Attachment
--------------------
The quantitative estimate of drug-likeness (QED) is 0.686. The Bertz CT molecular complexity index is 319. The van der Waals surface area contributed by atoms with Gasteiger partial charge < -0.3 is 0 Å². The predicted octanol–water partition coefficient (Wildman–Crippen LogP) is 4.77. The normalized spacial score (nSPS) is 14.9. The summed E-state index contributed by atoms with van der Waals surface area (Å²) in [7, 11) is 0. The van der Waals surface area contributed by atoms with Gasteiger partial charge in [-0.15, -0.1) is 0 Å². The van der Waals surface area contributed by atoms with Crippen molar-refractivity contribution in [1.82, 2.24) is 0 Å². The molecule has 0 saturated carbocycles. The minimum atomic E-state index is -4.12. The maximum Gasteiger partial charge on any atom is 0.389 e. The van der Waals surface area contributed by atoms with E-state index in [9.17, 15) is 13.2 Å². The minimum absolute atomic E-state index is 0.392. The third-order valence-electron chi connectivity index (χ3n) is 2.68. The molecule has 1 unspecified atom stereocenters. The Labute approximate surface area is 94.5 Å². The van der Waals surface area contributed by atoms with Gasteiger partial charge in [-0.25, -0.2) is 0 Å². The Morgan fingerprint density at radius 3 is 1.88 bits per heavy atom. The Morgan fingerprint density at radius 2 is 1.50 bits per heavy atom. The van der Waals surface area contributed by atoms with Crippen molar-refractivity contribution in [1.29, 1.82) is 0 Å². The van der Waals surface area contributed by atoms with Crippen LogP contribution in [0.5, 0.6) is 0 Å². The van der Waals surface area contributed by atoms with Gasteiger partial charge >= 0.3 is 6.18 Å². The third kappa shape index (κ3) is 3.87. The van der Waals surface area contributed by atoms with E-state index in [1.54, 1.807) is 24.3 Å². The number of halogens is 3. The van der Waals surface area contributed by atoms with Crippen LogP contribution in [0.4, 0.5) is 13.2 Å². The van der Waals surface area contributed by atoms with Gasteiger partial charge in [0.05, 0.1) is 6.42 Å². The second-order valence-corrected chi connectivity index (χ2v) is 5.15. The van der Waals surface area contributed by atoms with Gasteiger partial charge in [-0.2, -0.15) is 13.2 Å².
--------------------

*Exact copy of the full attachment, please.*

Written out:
The quantitative estimate of drug-likeness (QED) is 0.686. The Bertz CT molecular complexity index is 319. The van der Waals surface area contributed by atoms with Gasteiger partial charge < -0.3 is 0 Å². The predicted octanol–water partition coefficient (Wildman–Crippen LogP) is 4.77. The normalized spacial score (nSPS) is 14.9. The summed E-state index contributed by atoms with van der Waals surface area (Å²) in [7, 11) is 0. The van der Waals surface area contributed by atoms with Gasteiger partial charge in [-0.15, -0.1) is 0 Å². The van der Waals surface area contributed by atoms with Crippen molar-refractivity contribution in [1.82, 2.24) is 0 Å². The molecule has 0 saturated carbocycles. The minimum atomic E-state index is -4.12. The maximum Gasteiger partial charge on any atom is 0.389 e. The van der Waals surface area contributed by atoms with E-state index in [9.17, 15) is 13.2 Å². The minimum absolute atomic E-state index is 0.392. The third-order valence-electron chi connectivity index (χ3n) is 2.68. The molecule has 1 unspecified atom stereocenters. The Labute approximate surface area is 94.5 Å². The van der Waals surface area contributed by atoms with Gasteiger partial charge in [-0.25, -0.2) is 0 Å². The Morgan fingerprint density at radius 3 is 1.88 bits per heavy atom. The Morgan fingerprint density at radius 2 is 1.50 bits per heavy atom. The van der Waals surface area contributed by atoms with Crippen molar-refractivity contribution in [1.29, 1.82) is 0 Å². The van der Waals surface area contributed by atoms with Crippen LogP contribution in [0.5, 0.6) is 0 Å². The van der Waals surface area contributed by atoms with Gasteiger partial charge >= 0.3 is 6.18 Å². The third kappa shape index (κ3) is 3.87. The van der Waals surface area contributed by atoms with E-state index in [1.54, 1.807) is 24.3 Å². The number of halogens is 3. The van der Waals surface area contributed by atoms with Crippen LogP contribution in [0.4, 0.5) is 13.2 Å². The van der Waals surface area contributed by atoms with Gasteiger partial charge in [0.05, 0.1) is 6.42 Å². The second-order valence-corrected chi connectivity index (χ2v) is 5.15. The van der Waals surface area contributed by atoms with Gasteiger partial charge in [-0.2, -0.15) is 13.2 Å².